Kalsu Wod: One Of The Hardest CrossFit Workouts

CrossFit workouts in general are not easy.

Then you have the ones that make you sweat, or better yet nauseous, just thinking about them. The Kalsu WOD is one of those.

What is Kalsu?

Kalsu is a Hero WOD. The workout is done by starting with 5 burpees followed by thrusters with 135/95. The burpees are done every minute on the minute. The thrusters are done until 100 are completed.

The Attack Plan

Since Kalsu can be overwhelming once you realized what’s really involved, a strategy on tackling it is needed before you start.

Below are three tips that may help:

      1. If this is your first time doing Kalsu we recommend you scale the weight down. Especially if you’re new to CrossFit. Choose a weight that’s challenging, keeping in mind that you’re doing 100 reps. Your coach can help you determine what weight to scale down to.
      2. Crank out as many thrusters as you can in the first 2 rounds then start doing a low number of reps. For example, do 10 thrusters the first two minutes (after the burpees), then go down to 5 thrusters and down to less if you need to (even if it’s two!).
      3. Start off with a certain number of reps. For example, start with 5-6 thrusters until you can’t do that amount. Then do less , like 3-4, after the burpees.

    The whole point is not to allow yourself too much rest time. If you do, you’ll find this workout grueling and torturous. These tips may not make Kalsu easier but they will make it bearable.

    Related: 33 Bodyweight CrossFit Workouts You Can Do At Home

    Who Was Kalsu?

    James Robert Kalsu WOD (1945-1970) was an All-American tackle at the University of Oklahoma in 1967. He entered the army to fulfill his ROTC obligation in 1969. He served as a Second Lieutenant with Battery C, 2nd Battalion, 11th Artillery, 101st Airborne Division in the Vietnam War. He was killed in action on July 21, 1970 by mortar fire near the Ashau Valley.

    How The Kalsu WOD Came About

    This Hero WOD honors fallen soldier James Robert “Bob” Kalsu. It came from CrossFit Football in 2010. According to John Welbourn (creator/operator of CrossFit Football and Power Athlete) the Hero WOD was born from a conversation with Andy Stumpf.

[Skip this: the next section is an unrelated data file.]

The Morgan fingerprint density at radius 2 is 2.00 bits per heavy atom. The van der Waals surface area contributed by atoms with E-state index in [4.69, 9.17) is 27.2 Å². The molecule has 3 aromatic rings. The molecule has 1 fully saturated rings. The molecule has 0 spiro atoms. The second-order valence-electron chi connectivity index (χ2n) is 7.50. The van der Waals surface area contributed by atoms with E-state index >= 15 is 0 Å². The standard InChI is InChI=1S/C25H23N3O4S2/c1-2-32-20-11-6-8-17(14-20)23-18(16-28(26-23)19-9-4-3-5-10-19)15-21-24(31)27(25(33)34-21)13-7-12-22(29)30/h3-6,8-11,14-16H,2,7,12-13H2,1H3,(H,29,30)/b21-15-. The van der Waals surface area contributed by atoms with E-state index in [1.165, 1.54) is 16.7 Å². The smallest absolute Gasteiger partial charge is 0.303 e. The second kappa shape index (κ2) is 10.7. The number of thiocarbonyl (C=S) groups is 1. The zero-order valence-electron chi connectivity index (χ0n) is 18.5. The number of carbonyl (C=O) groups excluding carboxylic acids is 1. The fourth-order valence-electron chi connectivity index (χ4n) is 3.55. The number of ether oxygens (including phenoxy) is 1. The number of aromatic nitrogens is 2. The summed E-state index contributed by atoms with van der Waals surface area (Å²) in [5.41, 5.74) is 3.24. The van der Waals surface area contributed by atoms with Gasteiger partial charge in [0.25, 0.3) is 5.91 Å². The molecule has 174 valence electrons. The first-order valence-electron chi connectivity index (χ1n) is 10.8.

Who Is Andy Stumpf?

    Welbourn had met Andy Stumpf through his work with the CrossFit Level 1 Certification. They quickly became friends and when Welbourn needed a hero workout, he called Stumpf for help. And that’s when Kalsu was created.

    How To Do A Burpee

    The burpee is a combination of a squat, pushup, and vertical leap.

    To perform a proper one, do the following:

    • Start in a standing position.
    • Squat down and place your hands on the floor in front of you.
    • Kick your feet behind you so that you’re in a plank position.
    • Do a pushup.
    • Bring your feet back in where they started.
    • Jump up in the air reaching your arms overhead.

    How To Do A Thruster

    The thruster takes practice so if you haven’t done these don’t go too heavy.

    • Using a barbell, either clean it to your shoulders or unrack it. The barbell should be resting on your shoulders. Elbows should be pointing downward.
    Squat down with the barbell on the front of your shoulders.
    • Explode back up and push the barbell overhead.
    • You should end with arms locked, shoulders forward, and straight legs.

    Kalsu Variations

    Believe it or not, the Kalsu is so hard that variations have been made by coaches.

    Some of them are:

    Light Kalsu

  • Doing 3 burpees instead of 5.
  • Rob Orlando’s Kalsu

  • Doing power cleans (225#) instead of thrusters with a time limit of 20 minutes.
  • Rob Orlando Strongman Kalsu

    Strongman Kalsu

  • Doing 3 burpees instead of five.
  • Replacing thrusters with tire flips.
  • Time limit of 30 minutes.
  • Wallball Kalsu

  • Replacing thrusters with wallballs (20/14) and a time limit of 20 minutes.
  • There’s no doubt that Kalsu will take everything you’ve got mentally as well as physically. It was designed to be a workout for the elite so don’t be afraid to scale back on weights. Better to be safe than injured. Now that you’ve been given a plan of attack, try it and see how it goes.

    Leave us a comment below and let us know what variation you decide to do and time.